WASHINGTON — The government does not yet have an explanation for all of the dozens of unknown weather phenomena reported over the course of nearly two decades that a Pentagon task force has investigated, according to Friday’s report, an outcome likely to fuel theories of worldly visits.
The document, released by the Office of the Director of National Intelligence, said a total of 143 reports collected since 2004 remain unexplained. Among these are 21 reports of unknown phenomena, comprising 18 episodes, that may show unknown technological capabilities of the United States: objects moving without noticeable thrust or with rapid acceleration believed to exceed the capabilities of Russia, China, or other terrestrial nations. But the report said more careful analysis of those events was needed.
There is no evidence that any of these events involved secret US weapons programs, unknown technology from Russia or China, or extraterrestrial visits. But the government’s report did not rule out those interpretations.
The nine-page document essentially refuses to draw conclusions, declaring that the available reports are “largely inconclusive,” noting that the limited and inconsistent data created a challenge in assessing the phenomena.
The report said the number of views was too limited to analyze a detailed pattern. As they congregate around military training or testing venues, the report found that this could have been the result of group bias or the presence of sophisticated sensors in those areas.
Government officials have outlined a plan to develop, if additional funding becomes available, a better program to monitor and collect data on unexplained phenomena in the future.
The failure to reach a conclusion about the unexplained episodes has raised questions about how seriously the government has taken them so far and whether it has gathered enough scientific expertise to examine them.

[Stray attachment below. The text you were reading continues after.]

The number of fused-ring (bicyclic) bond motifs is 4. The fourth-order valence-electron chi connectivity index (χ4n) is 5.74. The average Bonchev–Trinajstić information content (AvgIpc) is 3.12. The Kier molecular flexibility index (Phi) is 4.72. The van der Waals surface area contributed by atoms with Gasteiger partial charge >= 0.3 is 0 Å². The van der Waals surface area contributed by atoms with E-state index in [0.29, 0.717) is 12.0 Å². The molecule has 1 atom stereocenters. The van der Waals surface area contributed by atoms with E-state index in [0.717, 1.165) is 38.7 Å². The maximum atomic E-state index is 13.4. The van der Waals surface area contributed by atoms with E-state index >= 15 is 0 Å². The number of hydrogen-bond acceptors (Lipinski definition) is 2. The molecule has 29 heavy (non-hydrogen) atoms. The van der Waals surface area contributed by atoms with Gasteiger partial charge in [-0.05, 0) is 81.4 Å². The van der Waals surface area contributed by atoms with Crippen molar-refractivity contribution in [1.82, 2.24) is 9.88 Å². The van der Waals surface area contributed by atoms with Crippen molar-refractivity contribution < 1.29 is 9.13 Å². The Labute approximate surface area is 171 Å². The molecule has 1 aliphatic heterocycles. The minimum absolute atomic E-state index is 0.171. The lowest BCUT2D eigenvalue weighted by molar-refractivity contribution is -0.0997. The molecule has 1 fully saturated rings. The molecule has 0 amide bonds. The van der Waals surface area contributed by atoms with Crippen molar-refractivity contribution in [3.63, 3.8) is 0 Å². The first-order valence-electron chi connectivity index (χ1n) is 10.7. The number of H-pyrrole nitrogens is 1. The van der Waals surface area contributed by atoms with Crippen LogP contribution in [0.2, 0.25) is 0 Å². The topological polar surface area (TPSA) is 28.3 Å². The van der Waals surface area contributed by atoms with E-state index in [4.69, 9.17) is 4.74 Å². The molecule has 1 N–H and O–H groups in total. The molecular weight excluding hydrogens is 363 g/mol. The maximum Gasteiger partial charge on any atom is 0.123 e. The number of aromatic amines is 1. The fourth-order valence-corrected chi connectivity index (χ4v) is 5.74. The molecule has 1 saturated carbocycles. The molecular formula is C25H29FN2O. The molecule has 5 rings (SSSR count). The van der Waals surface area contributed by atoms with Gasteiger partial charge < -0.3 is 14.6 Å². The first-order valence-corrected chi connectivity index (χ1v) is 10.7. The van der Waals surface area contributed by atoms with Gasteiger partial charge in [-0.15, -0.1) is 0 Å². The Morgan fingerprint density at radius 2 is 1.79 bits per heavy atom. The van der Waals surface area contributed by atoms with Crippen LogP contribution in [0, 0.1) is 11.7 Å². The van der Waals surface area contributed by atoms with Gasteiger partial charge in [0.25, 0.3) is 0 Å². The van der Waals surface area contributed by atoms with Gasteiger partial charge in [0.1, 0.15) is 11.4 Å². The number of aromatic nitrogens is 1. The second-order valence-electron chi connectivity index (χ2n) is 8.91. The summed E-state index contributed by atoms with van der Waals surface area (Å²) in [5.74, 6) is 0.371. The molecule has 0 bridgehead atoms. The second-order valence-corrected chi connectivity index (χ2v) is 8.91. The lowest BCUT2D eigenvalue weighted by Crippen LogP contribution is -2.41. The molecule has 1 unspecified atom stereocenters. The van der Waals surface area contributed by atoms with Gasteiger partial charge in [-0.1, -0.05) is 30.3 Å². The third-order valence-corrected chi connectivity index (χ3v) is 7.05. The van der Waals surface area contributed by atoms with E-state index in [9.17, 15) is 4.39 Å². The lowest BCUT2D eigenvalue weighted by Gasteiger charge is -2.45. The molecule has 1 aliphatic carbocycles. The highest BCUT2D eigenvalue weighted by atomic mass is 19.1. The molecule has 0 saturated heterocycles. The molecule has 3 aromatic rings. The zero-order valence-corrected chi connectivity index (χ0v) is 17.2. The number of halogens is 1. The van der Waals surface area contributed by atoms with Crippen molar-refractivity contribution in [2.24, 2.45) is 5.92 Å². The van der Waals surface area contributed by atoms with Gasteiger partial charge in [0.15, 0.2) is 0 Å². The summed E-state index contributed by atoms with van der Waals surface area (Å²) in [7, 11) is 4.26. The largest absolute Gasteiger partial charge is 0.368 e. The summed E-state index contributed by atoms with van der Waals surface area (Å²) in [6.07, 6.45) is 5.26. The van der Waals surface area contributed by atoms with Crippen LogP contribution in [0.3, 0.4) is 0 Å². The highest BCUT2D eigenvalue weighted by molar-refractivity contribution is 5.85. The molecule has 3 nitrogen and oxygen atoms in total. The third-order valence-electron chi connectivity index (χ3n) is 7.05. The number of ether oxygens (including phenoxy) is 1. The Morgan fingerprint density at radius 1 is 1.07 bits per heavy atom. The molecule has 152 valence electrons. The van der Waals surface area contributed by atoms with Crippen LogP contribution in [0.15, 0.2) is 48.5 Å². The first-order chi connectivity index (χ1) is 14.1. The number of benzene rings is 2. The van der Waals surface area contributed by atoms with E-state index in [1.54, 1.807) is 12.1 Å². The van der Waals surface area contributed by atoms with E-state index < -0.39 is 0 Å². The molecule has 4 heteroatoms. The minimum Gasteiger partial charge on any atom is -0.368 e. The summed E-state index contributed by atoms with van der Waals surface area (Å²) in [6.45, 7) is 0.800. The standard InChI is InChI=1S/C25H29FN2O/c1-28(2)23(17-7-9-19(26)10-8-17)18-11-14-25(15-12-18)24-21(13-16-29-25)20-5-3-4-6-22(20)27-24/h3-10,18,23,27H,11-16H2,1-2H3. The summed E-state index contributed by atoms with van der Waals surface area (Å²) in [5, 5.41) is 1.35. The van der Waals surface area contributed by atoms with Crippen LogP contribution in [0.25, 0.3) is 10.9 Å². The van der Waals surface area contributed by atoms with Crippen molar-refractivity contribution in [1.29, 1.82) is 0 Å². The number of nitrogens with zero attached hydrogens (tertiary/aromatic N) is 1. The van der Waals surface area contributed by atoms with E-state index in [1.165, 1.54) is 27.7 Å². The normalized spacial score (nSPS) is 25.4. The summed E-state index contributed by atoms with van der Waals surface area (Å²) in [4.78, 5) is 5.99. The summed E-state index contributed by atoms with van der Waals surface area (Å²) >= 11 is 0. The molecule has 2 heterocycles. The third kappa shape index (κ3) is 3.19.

Officials said there is too little data to draw a conclusion about many of the episodes. But both scientific experts and enthusiastic amateurs have advanced explanations that range from the mundane to the otherworldly, and the report does little to prove or reject their theories.
Government officials were reluctant Friday to acknowledge the possibility that the phenomenon was an extraterrestrial complex, a sign of how likely they are to consider that explanation.
there was There is no certain evidence that unexplained phenomena are strange The spacecraft in the report. But since the government has offered no explanation for many of the events, the new report is sure to fuel the enthusiasm of those who think they could be.
Among the unexplained incidents were three notable videos of weather phenomena captured by the US Navy and Witnessed by the pilots In the last years.
The report released Friday is an interim one, and it’s how former officials involved in inspecting the Pentagon expected the government to initially deal with Congress’ demand for a non-confidential report on what it knows about flying objects.
The government intends to brief Congress within 90 days of efforts to develop an improved collection strategy and what officials call a technical roadmap for developing technology to better monitor phenomena, senior government officials told reporters Friday. Officials said they will provide lawmakers with periodic updates after that.
The Pentagon and intelligence agencies have eschewed the term UFO and referred instead to UAP, or Unspecified Weather Phenomena. It was a kind of renaming, to reduce public enthusiasm and remove the stigma that a UFO could carry, in order to encourage pilots to report their observations and scientists to study them.
The new report laid out five categories of possible explanation for the phenomenon: covert technology developed by a hostile power like Russia and China, the latest classified US technology, a naturally occurring phenomenon, and airborne chaos like errant weather balloons and cabin “another class.” That final group could include extraterrestrial technology.